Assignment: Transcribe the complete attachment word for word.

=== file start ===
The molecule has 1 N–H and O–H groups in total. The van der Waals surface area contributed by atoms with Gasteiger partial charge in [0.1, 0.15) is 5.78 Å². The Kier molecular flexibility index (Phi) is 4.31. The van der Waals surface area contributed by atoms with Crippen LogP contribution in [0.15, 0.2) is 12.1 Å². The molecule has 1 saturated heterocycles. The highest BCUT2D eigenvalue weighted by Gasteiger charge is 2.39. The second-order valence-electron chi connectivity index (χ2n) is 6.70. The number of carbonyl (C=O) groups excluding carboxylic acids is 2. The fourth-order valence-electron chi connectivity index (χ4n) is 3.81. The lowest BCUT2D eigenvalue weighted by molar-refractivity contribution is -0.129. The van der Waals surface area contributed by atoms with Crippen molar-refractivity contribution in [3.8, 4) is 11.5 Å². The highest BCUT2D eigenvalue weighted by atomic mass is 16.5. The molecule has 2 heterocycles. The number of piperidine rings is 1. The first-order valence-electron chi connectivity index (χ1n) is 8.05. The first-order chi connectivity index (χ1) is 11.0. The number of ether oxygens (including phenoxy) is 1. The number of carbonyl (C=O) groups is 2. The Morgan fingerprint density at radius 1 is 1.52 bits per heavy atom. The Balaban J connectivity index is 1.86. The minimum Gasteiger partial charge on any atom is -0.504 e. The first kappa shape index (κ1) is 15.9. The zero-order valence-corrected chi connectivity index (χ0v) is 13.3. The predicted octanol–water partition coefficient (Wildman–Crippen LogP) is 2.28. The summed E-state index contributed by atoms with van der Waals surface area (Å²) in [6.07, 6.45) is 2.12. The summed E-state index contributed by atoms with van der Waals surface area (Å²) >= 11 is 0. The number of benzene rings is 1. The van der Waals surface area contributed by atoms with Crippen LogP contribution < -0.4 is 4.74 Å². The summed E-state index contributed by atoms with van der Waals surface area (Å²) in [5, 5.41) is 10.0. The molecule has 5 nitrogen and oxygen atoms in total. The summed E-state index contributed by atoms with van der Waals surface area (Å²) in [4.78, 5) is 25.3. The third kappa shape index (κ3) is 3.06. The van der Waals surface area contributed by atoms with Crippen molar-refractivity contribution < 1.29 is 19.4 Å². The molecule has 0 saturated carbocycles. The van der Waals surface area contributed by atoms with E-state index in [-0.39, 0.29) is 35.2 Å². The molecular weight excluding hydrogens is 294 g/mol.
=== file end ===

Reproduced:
The molecule has 1 N–H and O–H groups in total. The van der Waals surface area contributed by atoms with Gasteiger partial charge in [0.1, 0.15) is 5.78 Å². The Kier molecular flexibility index (Phi) is 4.31. The van der Waals surface area contributed by atoms with Crippen LogP contribution in [0.15, 0.2) is 12.1 Å². The molecule has 1 saturated heterocycles. The highest BCUT2D eigenvalue weighted by Gasteiger charge is 2.39. The second-order valence-electron chi connectivity index (χ2n) is 6.70. The number of carbonyl (C=O) groups excluding carboxylic acids is 2. The fourth-order valence-electron chi connectivity index (χ4n) is 3.81. The lowest BCUT2D eigenvalue weighted by molar-refractivity contribution is -0.129. The van der Waals surface area contributed by atoms with Crippen molar-refractivity contribution in [3.8, 4) is 11.5 Å². The highest BCUT2D eigenvalue weighted by atomic mass is 16.5. The molecule has 2 heterocycles. The number of piperidine rings is 1. The first-order valence-electron chi connectivity index (χ1n) is 8.05. The first-order chi connectivity index (χ1) is 11.0. The number of ether oxygens (including phenoxy) is 1. The number of carbonyl (C=O) groups is 2. The Morgan fingerprint density at radius 1 is 1.52 bits per heavy atom. The Balaban J connectivity index is 1.86. The minimum Gasteiger partial charge on any atom is -0.504 e. The first kappa shape index (κ1) is 15.9. The zero-order valence-corrected chi connectivity index (χ0v) is 13.3. The predicted octanol–water partition coefficient (Wildman–Crippen LogP) is 2.28. The summed E-state index contributed by atoms with van der Waals surface area (Å²) in [6.07, 6.45) is 2.12. The summed E-state index contributed by atoms with van der Waals surface area (Å²) >= 11 is 0. The number of benzene rings is 1. The van der Waals surface area contributed by atoms with Crippen LogP contribution < -0.4 is 4.74 Å². The summed E-state index contributed by atoms with van der Waals surface area (Å²) in [5, 5.41) is 10.0. The molecule has 5 nitrogen and oxygen atoms in total. The summed E-state index contributed by atoms with van der Waals surface area (Å²) in [4.78, 5) is 25.3. The third kappa shape index (κ3) is 3.06. The van der Waals surface area contributed by atoms with Crippen molar-refractivity contribution < 1.29 is 19.4 Å². The molecule has 0 saturated carbocycles. The van der Waals surface area contributed by atoms with E-state index in [-0.39, 0.29) is 35.2 Å². The molecular weight excluding hydrogens is 294 g/mol.